In this episode FBI Director James Comey speaks with Brooke Masters of the Financial Times about terrorism, cybercrime, an uptick in violence in minority communities in the US and Apple’s refusal to hack into the iPhone of a terrorist.
Best-selling author of "The First 20 Hours: How to Learn Anything Fast!" Josh Kaufman shares universal, field-tested approaches to effective learning and rapid skill acquisition in adults.
The architecture of how we live our lives is badly in need of renovation and repair. One of the things that makes it harder to connect with ourselves - and thus our creativity, intuition, and wisdom - is our increasing dependence on technology. In this episode, Huffington Post founder Arianna Huffington explains how devices, texts, emails, constant notifications, and social media are not just distractions, but addictions.
As radical extremism in the Middle East continues to undermine global security, it's crucial to understand and counter its roots and appeal. This episode features a discussion between David Ignatius, columnist for the Washington Post, Farah Pandith, who's with the Council on Foreign Relations and Nicholas Burns, director of the Aspen Strategy Group. How do we confront radicalism in the Middle East? What does this nightmare mean for the United States? And, what about the refugee crisis? The panelists also give thoughts on what the next president should be thinking about.
Raising a teenager can be a lot of work and there's hard science behind why adolescence is so challenging. Laurence Steinberg authored the book "Age of Opportunity: Lessons from the New Science of Adolescence." In this episode, he talks about how brain development doesn't stop at age three. There's another period where the brain is malleable: during adolescence. These years are key in determining individuals' life outcomes. How should we change the way we parent, educate, and understand young people?
Tom Kelley, author of Creative Confidence and partner at IDEO, says creativity and innovation aren't only reserved for "creative types," but everyone can tap into creative potential. In this episode, he recounts the stories of individuals who doubted their creativity but overcame fear to go on to do highly creative things. Also, we hear from leading neuroscientist Dr. Nancy Andreasen who researches highly creative people and how they think. Her work also examines the roles of nature v. nurture and the relationship between creativity and mental illness.
What has the Obama Administration done for women and girls? How will their women and girls initiatives continue after the president leaves office? Tina Tchen, executive director for the White House Council on Women and Girls, talks about what's been done on the federal level since President Obama took office. She speaks with Jonathan Capehart of the Washington Post as part of the Aspen Forum on Women and Girls at the Aspen Institute. The event in March precedes the United State of Women Summit on May 23rd in Washington DC.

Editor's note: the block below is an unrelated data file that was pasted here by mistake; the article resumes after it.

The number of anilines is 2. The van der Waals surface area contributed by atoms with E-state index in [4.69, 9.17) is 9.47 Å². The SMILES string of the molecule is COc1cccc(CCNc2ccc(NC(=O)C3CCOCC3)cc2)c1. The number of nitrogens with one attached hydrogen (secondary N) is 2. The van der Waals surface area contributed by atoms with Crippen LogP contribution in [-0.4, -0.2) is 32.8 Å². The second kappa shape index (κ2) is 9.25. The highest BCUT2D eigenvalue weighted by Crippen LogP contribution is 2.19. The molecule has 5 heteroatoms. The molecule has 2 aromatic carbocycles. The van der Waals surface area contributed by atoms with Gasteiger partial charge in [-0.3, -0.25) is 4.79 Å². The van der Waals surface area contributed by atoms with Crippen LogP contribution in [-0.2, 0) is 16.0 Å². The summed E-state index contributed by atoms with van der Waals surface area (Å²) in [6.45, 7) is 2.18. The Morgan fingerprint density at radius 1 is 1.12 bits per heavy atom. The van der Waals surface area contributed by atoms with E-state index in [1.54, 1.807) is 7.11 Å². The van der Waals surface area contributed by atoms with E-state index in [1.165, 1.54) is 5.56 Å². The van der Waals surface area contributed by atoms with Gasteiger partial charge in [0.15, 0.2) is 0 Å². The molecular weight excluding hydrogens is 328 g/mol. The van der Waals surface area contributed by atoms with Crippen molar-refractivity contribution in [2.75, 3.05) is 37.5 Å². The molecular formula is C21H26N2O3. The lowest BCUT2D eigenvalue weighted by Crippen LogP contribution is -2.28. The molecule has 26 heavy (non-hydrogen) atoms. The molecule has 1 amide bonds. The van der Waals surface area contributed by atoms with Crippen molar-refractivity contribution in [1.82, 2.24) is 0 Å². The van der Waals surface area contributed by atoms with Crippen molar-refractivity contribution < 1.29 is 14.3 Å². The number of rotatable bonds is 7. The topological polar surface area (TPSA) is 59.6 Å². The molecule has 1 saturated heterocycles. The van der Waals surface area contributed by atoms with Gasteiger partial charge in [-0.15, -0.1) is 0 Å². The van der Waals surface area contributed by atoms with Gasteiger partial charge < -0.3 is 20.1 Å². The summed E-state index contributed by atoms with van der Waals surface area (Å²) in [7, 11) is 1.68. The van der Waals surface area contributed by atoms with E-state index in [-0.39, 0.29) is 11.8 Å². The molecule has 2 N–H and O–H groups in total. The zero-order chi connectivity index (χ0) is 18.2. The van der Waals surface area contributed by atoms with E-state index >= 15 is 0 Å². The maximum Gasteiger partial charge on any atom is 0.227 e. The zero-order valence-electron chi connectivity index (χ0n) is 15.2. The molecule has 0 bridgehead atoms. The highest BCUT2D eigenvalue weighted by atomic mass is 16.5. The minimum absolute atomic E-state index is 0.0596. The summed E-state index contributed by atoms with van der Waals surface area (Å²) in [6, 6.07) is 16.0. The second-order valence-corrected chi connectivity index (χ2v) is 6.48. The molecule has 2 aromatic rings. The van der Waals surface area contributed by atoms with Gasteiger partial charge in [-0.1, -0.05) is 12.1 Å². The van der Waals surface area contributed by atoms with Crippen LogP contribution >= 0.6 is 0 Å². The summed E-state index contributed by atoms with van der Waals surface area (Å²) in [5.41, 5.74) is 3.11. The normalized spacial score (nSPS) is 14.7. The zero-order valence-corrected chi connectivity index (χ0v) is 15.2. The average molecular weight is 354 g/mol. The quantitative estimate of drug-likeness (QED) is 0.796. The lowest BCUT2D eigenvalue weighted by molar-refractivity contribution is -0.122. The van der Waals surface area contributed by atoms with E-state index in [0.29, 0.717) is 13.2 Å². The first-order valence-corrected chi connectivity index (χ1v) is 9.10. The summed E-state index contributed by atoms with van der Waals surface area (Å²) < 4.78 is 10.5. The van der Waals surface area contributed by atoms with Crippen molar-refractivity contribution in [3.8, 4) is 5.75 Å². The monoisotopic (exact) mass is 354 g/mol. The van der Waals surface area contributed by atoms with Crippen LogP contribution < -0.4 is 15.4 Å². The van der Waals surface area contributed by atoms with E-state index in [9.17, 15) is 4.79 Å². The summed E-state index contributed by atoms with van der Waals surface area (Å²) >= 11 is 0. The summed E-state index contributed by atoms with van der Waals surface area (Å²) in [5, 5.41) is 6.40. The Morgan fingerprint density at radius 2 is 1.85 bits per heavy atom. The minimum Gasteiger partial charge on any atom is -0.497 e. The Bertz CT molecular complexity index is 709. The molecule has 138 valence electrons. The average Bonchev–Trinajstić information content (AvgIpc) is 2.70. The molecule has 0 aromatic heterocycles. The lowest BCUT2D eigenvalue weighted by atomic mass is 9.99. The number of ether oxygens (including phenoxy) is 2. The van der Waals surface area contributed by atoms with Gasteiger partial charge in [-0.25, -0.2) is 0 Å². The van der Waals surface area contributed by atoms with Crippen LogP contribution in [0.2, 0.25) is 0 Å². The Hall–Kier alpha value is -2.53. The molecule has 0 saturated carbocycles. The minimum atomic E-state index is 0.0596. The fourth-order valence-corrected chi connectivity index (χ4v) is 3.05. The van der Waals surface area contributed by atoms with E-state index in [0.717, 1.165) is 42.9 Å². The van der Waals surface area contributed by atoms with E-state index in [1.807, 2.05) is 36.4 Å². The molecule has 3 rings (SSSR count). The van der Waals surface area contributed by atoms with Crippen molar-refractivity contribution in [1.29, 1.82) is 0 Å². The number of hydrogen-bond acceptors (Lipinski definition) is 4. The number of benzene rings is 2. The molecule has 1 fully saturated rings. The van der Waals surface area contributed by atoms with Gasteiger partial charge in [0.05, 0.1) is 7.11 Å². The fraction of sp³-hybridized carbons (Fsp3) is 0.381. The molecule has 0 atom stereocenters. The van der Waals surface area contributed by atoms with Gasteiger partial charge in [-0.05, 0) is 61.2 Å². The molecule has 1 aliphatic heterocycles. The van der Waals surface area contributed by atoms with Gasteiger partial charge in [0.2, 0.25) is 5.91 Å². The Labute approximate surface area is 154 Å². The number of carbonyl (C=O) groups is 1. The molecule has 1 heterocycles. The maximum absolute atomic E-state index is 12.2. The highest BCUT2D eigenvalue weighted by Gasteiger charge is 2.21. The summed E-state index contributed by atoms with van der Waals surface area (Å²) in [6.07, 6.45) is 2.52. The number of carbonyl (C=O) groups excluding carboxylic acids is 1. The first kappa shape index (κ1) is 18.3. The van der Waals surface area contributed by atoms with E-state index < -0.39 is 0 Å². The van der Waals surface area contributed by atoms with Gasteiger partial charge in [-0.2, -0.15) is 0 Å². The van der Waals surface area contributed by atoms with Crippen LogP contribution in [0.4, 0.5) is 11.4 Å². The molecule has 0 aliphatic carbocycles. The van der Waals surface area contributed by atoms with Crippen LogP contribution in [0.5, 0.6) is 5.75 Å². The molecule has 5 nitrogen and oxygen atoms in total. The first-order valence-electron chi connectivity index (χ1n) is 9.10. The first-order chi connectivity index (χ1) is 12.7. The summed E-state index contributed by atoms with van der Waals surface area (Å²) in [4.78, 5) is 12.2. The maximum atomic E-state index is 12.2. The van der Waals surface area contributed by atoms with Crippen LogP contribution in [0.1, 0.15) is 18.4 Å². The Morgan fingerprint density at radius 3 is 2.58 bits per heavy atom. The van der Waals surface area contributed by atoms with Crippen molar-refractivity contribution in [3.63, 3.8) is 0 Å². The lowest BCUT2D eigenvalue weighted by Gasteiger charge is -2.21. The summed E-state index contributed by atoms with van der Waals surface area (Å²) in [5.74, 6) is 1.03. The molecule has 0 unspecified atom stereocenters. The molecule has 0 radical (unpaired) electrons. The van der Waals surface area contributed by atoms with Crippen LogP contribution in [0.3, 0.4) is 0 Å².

When it comes to the bottom line, corporate social responsibility sometimes pays, but sometimes does not, according to Jonathan Haidt of the NYU Stern School of Business. This episode features his lecture at the Aspen Ideas Festival. He says studies back up the notion that creating an ethical culture within your organization, and treating your employees well, always pays in the long run. Learn how business leaders and government regulators can work together to do much better "ethical systems design." The stakes are high because doing this well would boost productivity and the GDP.
Sifting through centuries of mythmaking, Reza Aslan sheds new light on one of history's most influential and enigmatic figures by examining Jesus within the context of the times in which he lived: the age of zealotry. Balancing the Jesus of the Gospels against historical sources, Aslan describes a man of peace who exhorted his followers to arm themselves; an exorcist and faith healer who urged his disciples to keep his identity secret; and the seditious "King of the Jews," whose promise of liberation from Rome went unfulfilled in his lifetime.
In his book "The Black Presidency," Michael Eric Dyson explores the powerful, surprising way the politics of race have shaped Barack Obama’s identity and groundbreaking presidency. How has President Obama dealt publicly with race —as the national traumas of Tamir Rice, Trayvon Martin, Michael Brown, Eric Garner, Freddie Gray, and Walter Scott have played out during his tenure? What can we learn from Obama's major race speeches about his approach to racial conflict and the black criticism it provokes? Dyson is a professor of sociology at Georgetown University.